This (presumed) defensive focus is paying off across a number of key indicators: as well as the drop in expected (and actual) goals against, we are facing fewer shots: an average of 9.92 per game under Marti, compared to 14.2 under Ainsworth and a league average of 12.58. And those shots are less threatening: shots against Ainsworth’s QPR had an average non-penalty xG (npxG) of 0.11 (6th worst in the league) while shots against Cifuentes’ QPR have an average npxG of 0.08 (3rd best in the league). We are giving up fewer chances and those that we do allow are less threatening.

How have we done this? One thing that jumped out of the data when we looked at it in October was the ease with which teams progressed the ball up the field and into our area - which led to the volume of high-quality chances given up. We were just so wide open that teams could not only play into our defensive third at will, a significant proportion of those attacks also saw the opposition get into our area. Happily, the opposite is now true.

It is simply much harder to progress the ball against us: we have gone from allowing an average of 37.53 passes into our final third (worst record in the league) and 9.87 passes into our area (third worst in the league) to 24.62 passes into our final third (fifth best) and 6.46 passes into our area (seventh best). And while we are not a particularly high pressing team (as measured by opposition passes per defensive action - PPDA), we do engage much more actively: our PPDA under Marti is 15.93, down from 19.52 Ains (the league average is 16.1).

This passes the eye test: our structure out of possession since Cifuentes has come in has looked a lot more solid and disciplined. We do attempt to press high up the pitch at opportune moments, but we are quick to drop back a little deeper into shape once it looks like that initial press hasn’t yielded possession.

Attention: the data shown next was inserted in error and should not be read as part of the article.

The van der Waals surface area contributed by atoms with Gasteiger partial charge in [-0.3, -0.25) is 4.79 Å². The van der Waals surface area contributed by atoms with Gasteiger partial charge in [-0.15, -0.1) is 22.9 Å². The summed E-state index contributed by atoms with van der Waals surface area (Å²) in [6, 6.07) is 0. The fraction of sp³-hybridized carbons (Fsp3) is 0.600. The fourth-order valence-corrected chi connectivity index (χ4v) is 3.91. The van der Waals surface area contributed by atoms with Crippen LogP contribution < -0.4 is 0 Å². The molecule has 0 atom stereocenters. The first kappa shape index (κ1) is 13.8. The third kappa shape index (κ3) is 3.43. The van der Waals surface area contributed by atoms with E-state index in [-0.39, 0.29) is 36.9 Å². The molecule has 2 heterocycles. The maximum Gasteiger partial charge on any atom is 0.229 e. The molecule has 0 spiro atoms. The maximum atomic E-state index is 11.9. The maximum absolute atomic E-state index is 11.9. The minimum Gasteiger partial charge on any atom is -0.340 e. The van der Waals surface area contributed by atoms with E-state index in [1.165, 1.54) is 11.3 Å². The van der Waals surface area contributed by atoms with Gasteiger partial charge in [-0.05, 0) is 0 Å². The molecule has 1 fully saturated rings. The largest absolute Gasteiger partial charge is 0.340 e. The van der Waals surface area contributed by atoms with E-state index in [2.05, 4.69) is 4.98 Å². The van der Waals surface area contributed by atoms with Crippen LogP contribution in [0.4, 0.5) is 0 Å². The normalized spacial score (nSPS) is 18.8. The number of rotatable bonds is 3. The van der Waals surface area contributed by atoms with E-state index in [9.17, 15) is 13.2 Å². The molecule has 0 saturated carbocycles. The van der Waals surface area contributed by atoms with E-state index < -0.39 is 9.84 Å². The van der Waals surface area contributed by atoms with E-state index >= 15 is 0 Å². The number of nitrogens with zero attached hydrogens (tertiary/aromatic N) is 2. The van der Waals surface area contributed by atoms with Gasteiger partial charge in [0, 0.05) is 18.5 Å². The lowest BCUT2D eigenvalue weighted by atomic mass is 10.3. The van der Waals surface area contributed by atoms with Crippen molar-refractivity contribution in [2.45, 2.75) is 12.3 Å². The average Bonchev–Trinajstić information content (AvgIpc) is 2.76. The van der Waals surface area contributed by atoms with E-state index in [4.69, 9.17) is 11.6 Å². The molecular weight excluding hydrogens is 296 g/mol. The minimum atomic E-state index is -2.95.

We have conceded 13 goals since the change in manager; in that same time period the only teams with a better defensive record are Southampton (6 goals), Leeds (10), and West Brom and Coventry (both 11). To state the bleeding obvious, if you stop teams from getting the ball into dangerous areas, you concede fewer goals.

At least from open play.

6 of the 13 league goals conceded under Cifuentes have come from set pieces. You don’t need to be a football expert to recognise that just isn’t sustainable. And while our xGA/game from set pieces has come down slightly from where it was in October (0.38/game to 0.31/game), it is still way too high, particularly for a side that struggles to score goals itself.

For a far better explainer than I could offer on why this is happening, I would encourage you to read Dan Lambert’s excellent piece from last week. One thing that Dan does a great job of highlighting is that all the questions about planning, positioning etc are pretty academic if the players are not doing the basics. And as Dan concludes, when they make such simple errors so frequently, it is tempting to discern a mentality issue there.

This sense is compounded when you look at data from open play. Excluding set pieces, only 8.53% of crosses against us are successful, the sixth best ratio in the league. But given time to think, time to switch off, lining up in a series of one-on-one battles in the area, QPR players are regularly second best. And as we shall see later, this lack of edge, this missing-in-action killer instinct, does manifest elsewhere in the data.

Attack. Attack. Attack attack attack.

Overall, we are defending a lot better as a team. But our attacking output has barely shifted: we have gone from 0.81 xG/game and 0.73 goals/game to 0.93 xG/game and 0.92 goals/game. What has (or hasn’t) changed going forward?